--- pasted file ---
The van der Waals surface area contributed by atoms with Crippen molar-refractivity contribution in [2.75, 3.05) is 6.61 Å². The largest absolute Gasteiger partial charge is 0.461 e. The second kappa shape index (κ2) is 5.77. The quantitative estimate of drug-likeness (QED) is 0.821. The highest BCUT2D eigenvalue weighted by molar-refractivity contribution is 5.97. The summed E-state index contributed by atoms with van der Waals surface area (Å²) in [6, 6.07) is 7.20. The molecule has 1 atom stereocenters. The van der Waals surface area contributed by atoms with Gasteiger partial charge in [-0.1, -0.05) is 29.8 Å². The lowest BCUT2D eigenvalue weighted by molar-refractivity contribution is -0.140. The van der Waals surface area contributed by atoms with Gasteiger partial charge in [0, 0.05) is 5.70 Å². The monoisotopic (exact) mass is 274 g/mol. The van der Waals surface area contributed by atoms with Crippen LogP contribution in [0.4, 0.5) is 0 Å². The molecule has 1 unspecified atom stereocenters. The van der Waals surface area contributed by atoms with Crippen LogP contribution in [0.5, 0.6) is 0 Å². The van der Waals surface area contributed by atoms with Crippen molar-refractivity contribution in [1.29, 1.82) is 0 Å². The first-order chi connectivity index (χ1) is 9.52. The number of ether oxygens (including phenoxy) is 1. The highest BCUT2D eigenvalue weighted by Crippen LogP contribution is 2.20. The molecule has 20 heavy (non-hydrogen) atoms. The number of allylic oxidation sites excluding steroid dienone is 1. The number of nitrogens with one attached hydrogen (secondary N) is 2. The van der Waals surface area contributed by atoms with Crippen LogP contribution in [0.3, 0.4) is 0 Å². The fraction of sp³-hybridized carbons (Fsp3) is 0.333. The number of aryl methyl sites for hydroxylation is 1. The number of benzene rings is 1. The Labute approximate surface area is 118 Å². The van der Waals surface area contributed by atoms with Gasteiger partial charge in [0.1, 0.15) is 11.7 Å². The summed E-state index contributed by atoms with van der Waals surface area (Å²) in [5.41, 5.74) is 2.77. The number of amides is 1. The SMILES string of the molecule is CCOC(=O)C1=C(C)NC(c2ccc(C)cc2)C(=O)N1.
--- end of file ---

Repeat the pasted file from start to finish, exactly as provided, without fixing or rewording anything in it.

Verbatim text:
The van der Waals surface area contributed by atoms with Crippen molar-refractivity contribution in [2.75, 3.05) is 6.61 Å². The largest absolute Gasteiger partial charge is 0.461 e. The second kappa shape index (κ2) is 5.77. The quantitative estimate of drug-likeness (QED) is 0.821. The highest BCUT2D eigenvalue weighted by molar-refractivity contribution is 5.97. The summed E-state index contributed by atoms with van der Waals surface area (Å²) in [6, 6.07) is 7.20. The molecule has 1 atom stereocenters. The van der Waals surface area contributed by atoms with Gasteiger partial charge in [-0.1, -0.05) is 29.8 Å². The lowest BCUT2D eigenvalue weighted by molar-refractivity contribution is -0.140. The van der Waals surface area contributed by atoms with Gasteiger partial charge in [0, 0.05) is 5.70 Å². The monoisotopic (exact) mass is 274 g/mol. The van der Waals surface area contributed by atoms with Crippen LogP contribution in [0.4, 0.5) is 0 Å². The molecule has 1 unspecified atom stereocenters. The van der Waals surface area contributed by atoms with Crippen LogP contribution in [0.5, 0.6) is 0 Å². The van der Waals surface area contributed by atoms with Crippen molar-refractivity contribution in [1.29, 1.82) is 0 Å². The first-order chi connectivity index (χ1) is 9.52. The number of ether oxygens (including phenoxy) is 1. The highest BCUT2D eigenvalue weighted by Crippen LogP contribution is 2.20. The molecule has 20 heavy (non-hydrogen) atoms. The number of allylic oxidation sites excluding steroid dienone is 1. The number of nitrogens with one attached hydrogen (secondary N) is 2. The van der Waals surface area contributed by atoms with Crippen LogP contribution in [0.3, 0.4) is 0 Å². The fraction of sp³-hybridized carbons (Fsp3) is 0.333. The number of aryl methyl sites for hydroxylation is 1. The number of benzene rings is 1. The Labute approximate surface area is 118 Å². The van der Waals surface area contributed by atoms with Gasteiger partial charge in [0.1, 0.15) is 11.7 Å². The summed E-state index contributed by atoms with van der Waals surface area (Å²) in [5.41, 5.74) is 2.77. The number of amides is 1. The SMILES string of the molecule is CCOC(=O)C1=C(C)NC(c2ccc(C)cc2)C(=O)N1.